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ON FOOTBALL

New battle to kick around

With Vinatieri gone, job open for first time in years

Rookie kicker Stephen Gostkowski (left) and veteran Martin Gramatica are in the running at Patriots minicamp for Adam Vinatieri’s old job.
Rookie kicker Stephen Gostkowski (left) and veteran Martin Gramatica are in the running at Patriots minicamp for Adam Vinatieri’s old job. (Globe Staff Photo / Jim Davis)

FOXBOROUGH -- For the past 10 years, there's been no reason to wander off to where the kickers practice unless you were lost.

After all, Adam Vinatieri was the one player you never worried about.

He was as good at his position as any player in the NFL. The greatest clutch kicker of all time. You didn't need statistics to point that out. You could see it.

``There's no kicker I'd rather have," we heard over and over again.

Only time and the success of rookie Stephen Gostkowski, a fourth-round pick out of Memphis, or veteran free agent Martin Gramatica will determine whether the loss of Vinatieri to the Indianapolis Colts will go down as one of the biggest personnel blunders in Boston sports history, right up there with the contracts of Carlton Fisk and Fred Lynn being submitted too late by the Red Sox, making both free agents, or allowing Roger Clemens to escape to Toronto.

The last time this much attention was paid to the Patriots' kickers was in 1996, when Vinatieri was a rookie free agent, discovered by special teams coach Mike Sweatman while playing for Amsterdam of the World League. Many wondered about the wisdom of Bill Parcells's decision to cut veteran Matt Bahr in favor of the unproven kicker from South Dakota State.

I wrote the story when Bahr was cut loose Aug. 20, 1996. This was about two weeks after Parcells cut Blair Culley, who was the other kicker in camp. When Culley had a 37-yard field goal attempt blocked in a 24-7 exhibition loss to Green Bay, he was gone. It was down to the 40-year-old Bahr and the 23-year-old Vinatieri, who was getting a lot of opportunities.

Parcells was fond of Bahr because he had been his kicker for the New York Giants in their glory years, including kicking five field goals to beat the San Francisco 49ers, 15-13, in the 1990 NFC Championship game. Parcells said Bahr was ``better than anyone I've ever seen" when it came to making a big kick.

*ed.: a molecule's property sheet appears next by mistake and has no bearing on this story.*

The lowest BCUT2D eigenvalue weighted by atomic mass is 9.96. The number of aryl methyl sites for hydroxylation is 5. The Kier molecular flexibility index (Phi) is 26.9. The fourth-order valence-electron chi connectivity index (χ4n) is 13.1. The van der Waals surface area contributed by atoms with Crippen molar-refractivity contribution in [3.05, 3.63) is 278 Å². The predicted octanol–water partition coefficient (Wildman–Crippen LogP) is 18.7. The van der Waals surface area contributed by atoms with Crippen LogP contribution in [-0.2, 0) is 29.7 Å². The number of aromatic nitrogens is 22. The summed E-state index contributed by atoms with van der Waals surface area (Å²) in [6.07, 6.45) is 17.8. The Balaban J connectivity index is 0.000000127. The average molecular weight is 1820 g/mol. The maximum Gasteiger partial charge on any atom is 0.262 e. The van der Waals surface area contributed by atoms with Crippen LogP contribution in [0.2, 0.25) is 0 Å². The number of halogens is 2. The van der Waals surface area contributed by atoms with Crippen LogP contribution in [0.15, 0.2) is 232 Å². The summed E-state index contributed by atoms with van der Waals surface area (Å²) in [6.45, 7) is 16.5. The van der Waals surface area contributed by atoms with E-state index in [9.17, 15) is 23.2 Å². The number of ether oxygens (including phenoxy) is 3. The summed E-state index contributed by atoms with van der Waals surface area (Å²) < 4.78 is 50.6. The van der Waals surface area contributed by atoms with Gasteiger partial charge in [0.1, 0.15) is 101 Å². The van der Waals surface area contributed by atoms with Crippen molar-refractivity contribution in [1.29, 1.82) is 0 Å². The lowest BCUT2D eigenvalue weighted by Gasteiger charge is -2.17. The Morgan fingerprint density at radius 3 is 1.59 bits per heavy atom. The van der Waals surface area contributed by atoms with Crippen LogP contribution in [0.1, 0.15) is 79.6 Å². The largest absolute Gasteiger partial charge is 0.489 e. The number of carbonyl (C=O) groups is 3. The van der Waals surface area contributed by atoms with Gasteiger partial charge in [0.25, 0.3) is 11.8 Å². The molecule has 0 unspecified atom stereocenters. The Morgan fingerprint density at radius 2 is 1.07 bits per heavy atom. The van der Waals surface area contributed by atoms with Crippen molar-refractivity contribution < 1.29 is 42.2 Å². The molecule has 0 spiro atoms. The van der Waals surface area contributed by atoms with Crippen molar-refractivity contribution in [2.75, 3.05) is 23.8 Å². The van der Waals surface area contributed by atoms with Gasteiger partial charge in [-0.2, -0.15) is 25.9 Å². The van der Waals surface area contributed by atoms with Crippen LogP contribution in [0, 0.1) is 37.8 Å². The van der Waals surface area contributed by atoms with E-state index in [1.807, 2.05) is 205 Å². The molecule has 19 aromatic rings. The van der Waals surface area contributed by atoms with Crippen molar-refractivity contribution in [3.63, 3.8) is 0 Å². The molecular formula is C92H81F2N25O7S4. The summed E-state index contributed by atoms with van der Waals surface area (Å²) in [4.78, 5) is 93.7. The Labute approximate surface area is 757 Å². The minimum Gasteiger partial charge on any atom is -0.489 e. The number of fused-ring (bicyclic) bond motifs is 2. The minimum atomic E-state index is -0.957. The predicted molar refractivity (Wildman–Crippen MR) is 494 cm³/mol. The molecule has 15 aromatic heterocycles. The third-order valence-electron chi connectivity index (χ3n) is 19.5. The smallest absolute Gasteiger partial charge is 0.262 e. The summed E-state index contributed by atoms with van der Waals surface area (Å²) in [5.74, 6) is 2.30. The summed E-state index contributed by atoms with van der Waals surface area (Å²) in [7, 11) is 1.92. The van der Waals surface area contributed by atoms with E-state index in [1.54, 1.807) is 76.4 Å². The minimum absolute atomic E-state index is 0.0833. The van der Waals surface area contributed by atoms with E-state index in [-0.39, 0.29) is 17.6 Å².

Sound familiar?

``I would have loved to have him kick for me the whole time I was coaching, and you can have the rest," Parcells said about Bahr the day he cut him. ``I'll put him up against anybody. When he's 65, he'll still go out there and make that kick to win the game for you. I know six years from now he'll still go out there and make that pressure kick for you, which separates him from most of them."

Vinatieri made us forget Bahr.

In Parcells's eyes, Bahr probably had another year left, but the coach made the tough choice. The Patriots were coming off a 6-10 season and the reasons for letting go an aging veteran in favor of potential became apparent.

But that's far different from losing the best ever at the peak of his game. So, we have Gramatica and Gostkowski at minicamp trying to replace a legend. I wish them both luck. Who would want to follow Vinatieri? How can they measure up?

``Not even thinking about Adam," said Gramatica. ``He made big kicks. He's a great kicker. I have enough to think about trying to make the team and convince them I can do the job. I really want to kick here."

On a pristine, late spring day on a lush practice field, it was hard to project Gostkowski, wearing No. 3, hitting the ball into the teeth of a chilly, 20-30-mile-per-hour wind, or Gramatica, who has kicked most often in near-perfect conditions (Tampa Bay), nailing a field goal with no time left on the clock in a raging snowstorm to win a playoff game.

``I've kicked in cold weather before," Gramatica said. ``I'll think about it when I have to think about it."

Not saying they can't do it. There might have been a kicker or two who could have done what Vinatieri did against Oakland in the Snow Bowl or nailed the kicks to win two Super Bowls. But Vinatieri is the one who did it. When he jogged on to the field, you knew if Vinatieri couldn't make the kick, nobody could.

As Colts coach Tony Dungy put it, ``He gives us peace of mind." No situation was too big.

``I love the fact I held for Adam," said Patriots punter Josh Miller. ``With the rookie all I say is, `Hey, Adam and I did it this way.' The ball has a little lean, and I try not to make it as drastic as Adam liked it. Both these guys are good. It's honestly going to come down to whoever puts it through the poles the most.

``They're good. They both have live legs. Steve has a cannon and Martin is like fine wine. So it's going to be interesting."

Yesterday, Gostkowski and Gramatica nailed field goals from 30, 35, 40, and 50 yards in one direction, then the other.

Much like Vinatieri in 1996, expect Gostkowski to get a lot of preseason opportunities. It's tough to cut a fourth-round pick, but it's also difficult to cut a proven veteran such as Gramatica, who appears to be back in form after leg injuries led to him being waived by the Buccaneers in November 2004, and out of football in '05.

Gostkowski, meanwhile, is being seen and not heard, like a lot of rookies. Who knows? Maybe he'll get a chance to utter the same words Vinatieri did the day he found out he won the job.

``I haven't had the opportunity to kick a big field goal yet," Vinatieri said at the time , ``but that will come along sooner or later. Right now every kick is about the same. You have to make it and approach it the same way you always do."

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